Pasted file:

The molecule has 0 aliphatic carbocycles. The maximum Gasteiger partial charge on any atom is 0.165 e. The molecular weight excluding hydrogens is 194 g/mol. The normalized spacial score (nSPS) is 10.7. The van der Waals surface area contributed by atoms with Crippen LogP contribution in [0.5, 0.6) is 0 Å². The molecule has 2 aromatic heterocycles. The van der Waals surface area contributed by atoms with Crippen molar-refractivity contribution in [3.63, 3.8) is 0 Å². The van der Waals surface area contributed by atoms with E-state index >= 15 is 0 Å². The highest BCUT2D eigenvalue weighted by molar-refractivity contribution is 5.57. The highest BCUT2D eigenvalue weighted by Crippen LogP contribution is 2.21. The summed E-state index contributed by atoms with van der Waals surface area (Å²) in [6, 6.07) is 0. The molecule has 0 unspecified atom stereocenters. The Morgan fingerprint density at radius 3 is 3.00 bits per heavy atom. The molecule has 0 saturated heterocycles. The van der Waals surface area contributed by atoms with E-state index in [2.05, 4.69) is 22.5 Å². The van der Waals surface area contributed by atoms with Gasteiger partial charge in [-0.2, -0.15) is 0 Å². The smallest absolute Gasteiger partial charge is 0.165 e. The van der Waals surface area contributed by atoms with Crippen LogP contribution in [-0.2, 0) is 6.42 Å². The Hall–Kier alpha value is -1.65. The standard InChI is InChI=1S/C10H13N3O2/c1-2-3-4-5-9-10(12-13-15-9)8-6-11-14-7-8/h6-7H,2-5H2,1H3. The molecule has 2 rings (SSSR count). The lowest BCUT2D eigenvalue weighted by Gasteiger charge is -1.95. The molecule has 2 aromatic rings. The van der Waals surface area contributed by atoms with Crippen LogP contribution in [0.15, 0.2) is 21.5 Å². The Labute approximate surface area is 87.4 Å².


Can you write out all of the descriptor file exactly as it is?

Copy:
The molecule has 0 aliphatic carbocycles. The maximum Gasteiger partial charge on any atom is 0.165 e. The molecular weight excluding hydrogens is 194 g/mol. The normalized spacial score (nSPS) is 10.7. The van der Waals surface area contributed by atoms with Crippen LogP contribution in [0.5, 0.6) is 0 Å². The molecule has 2 aromatic heterocycles. The van der Waals surface area contributed by atoms with Crippen molar-refractivity contribution in [3.63, 3.8) is 0 Å². The van der Waals surface area contributed by atoms with E-state index >= 15 is 0 Å². The highest BCUT2D eigenvalue weighted by molar-refractivity contribution is 5.57. The highest BCUT2D eigenvalue weighted by Crippen LogP contribution is 2.21. The summed E-state index contributed by atoms with van der Waals surface area (Å²) in [6, 6.07) is 0. The molecule has 0 unspecified atom stereocenters. The Morgan fingerprint density at radius 3 is 3.00 bits per heavy atom. The molecule has 0 saturated heterocycles. The van der Waals surface area contributed by atoms with E-state index in [2.05, 4.69) is 22.5 Å². The van der Waals surface area contributed by atoms with Gasteiger partial charge in [-0.2, -0.15) is 0 Å². The smallest absolute Gasteiger partial charge is 0.165 e. The van der Waals surface area contributed by atoms with Crippen LogP contribution in [-0.2, 0) is 6.42 Å². The Hall–Kier alpha value is -1.65. The standard InChI is InChI=1S/C10H13N3O2/c1-2-3-4-5-9-10(12-13-15-9)8-6-11-14-7-8/h6-7H,2-5H2,1H3. The molecule has 2 rings (SSSR count). The lowest BCUT2D eigenvalue weighted by Gasteiger charge is -1.95. The molecule has 2 aromatic rings. The van der Waals surface area contributed by atoms with Crippen LogP contribution in [0.15, 0.2) is 21.5 Å². The Labute approximate surface area is 87.4 Å².